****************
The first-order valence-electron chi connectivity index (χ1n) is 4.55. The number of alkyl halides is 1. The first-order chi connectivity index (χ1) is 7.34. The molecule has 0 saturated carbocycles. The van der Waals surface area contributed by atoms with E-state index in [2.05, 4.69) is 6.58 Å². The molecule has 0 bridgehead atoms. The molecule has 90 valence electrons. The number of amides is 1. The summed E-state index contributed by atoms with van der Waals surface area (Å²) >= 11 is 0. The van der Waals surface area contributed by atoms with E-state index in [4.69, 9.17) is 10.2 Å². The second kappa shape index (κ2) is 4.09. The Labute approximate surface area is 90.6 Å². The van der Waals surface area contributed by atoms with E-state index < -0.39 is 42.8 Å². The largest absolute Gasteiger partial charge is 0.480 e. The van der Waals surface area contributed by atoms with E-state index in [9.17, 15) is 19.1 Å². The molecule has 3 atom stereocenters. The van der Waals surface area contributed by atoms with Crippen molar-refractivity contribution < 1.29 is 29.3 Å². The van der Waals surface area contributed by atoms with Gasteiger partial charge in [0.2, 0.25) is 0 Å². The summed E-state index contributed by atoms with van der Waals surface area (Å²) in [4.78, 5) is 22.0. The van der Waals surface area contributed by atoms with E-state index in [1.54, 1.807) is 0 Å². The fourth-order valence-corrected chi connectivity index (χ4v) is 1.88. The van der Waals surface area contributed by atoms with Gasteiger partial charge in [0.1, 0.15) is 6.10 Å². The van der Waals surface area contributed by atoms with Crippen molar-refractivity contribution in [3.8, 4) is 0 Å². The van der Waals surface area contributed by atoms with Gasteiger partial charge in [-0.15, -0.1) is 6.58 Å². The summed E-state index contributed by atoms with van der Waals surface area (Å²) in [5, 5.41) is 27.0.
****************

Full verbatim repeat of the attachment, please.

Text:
The first-order valence-electron chi connectivity index (χ1n) is 4.55. The number of alkyl halides is 1. The first-order chi connectivity index (χ1) is 7.34. The molecule has 0 saturated carbocycles. The van der Waals surface area contributed by atoms with E-state index in [2.05, 4.69) is 6.58 Å². The molecule has 0 bridgehead atoms. The molecule has 90 valence electrons. The number of amides is 1. The summed E-state index contributed by atoms with van der Waals surface area (Å²) >= 11 is 0. The van der Waals surface area contributed by atoms with E-state index in [4.69, 9.17) is 10.2 Å². The second kappa shape index (κ2) is 4.09. The Labute approximate surface area is 90.6 Å². The van der Waals surface area contributed by atoms with E-state index < -0.39 is 42.8 Å². The largest absolute Gasteiger partial charge is 0.480 e. The van der Waals surface area contributed by atoms with E-state index in [9.17, 15) is 19.1 Å². The molecule has 3 atom stereocenters. The van der Waals surface area contributed by atoms with Crippen molar-refractivity contribution < 1.29 is 29.3 Å². The van der Waals surface area contributed by atoms with Gasteiger partial charge in [0.2, 0.25) is 0 Å². The summed E-state index contributed by atoms with van der Waals surface area (Å²) in [4.78, 5) is 22.0. The van der Waals surface area contributed by atoms with E-state index in [1.54, 1.807) is 0 Å². The fourth-order valence-corrected chi connectivity index (χ4v) is 1.88. The van der Waals surface area contributed by atoms with Gasteiger partial charge in [0.1, 0.15) is 6.10 Å². The van der Waals surface area contributed by atoms with Crippen molar-refractivity contribution in [3.8, 4) is 0 Å². The van der Waals surface area contributed by atoms with Gasteiger partial charge in [-0.15, -0.1) is 6.58 Å². The summed E-state index contributed by atoms with van der Waals surface area (Å²) in [5, 5.41) is 27.0.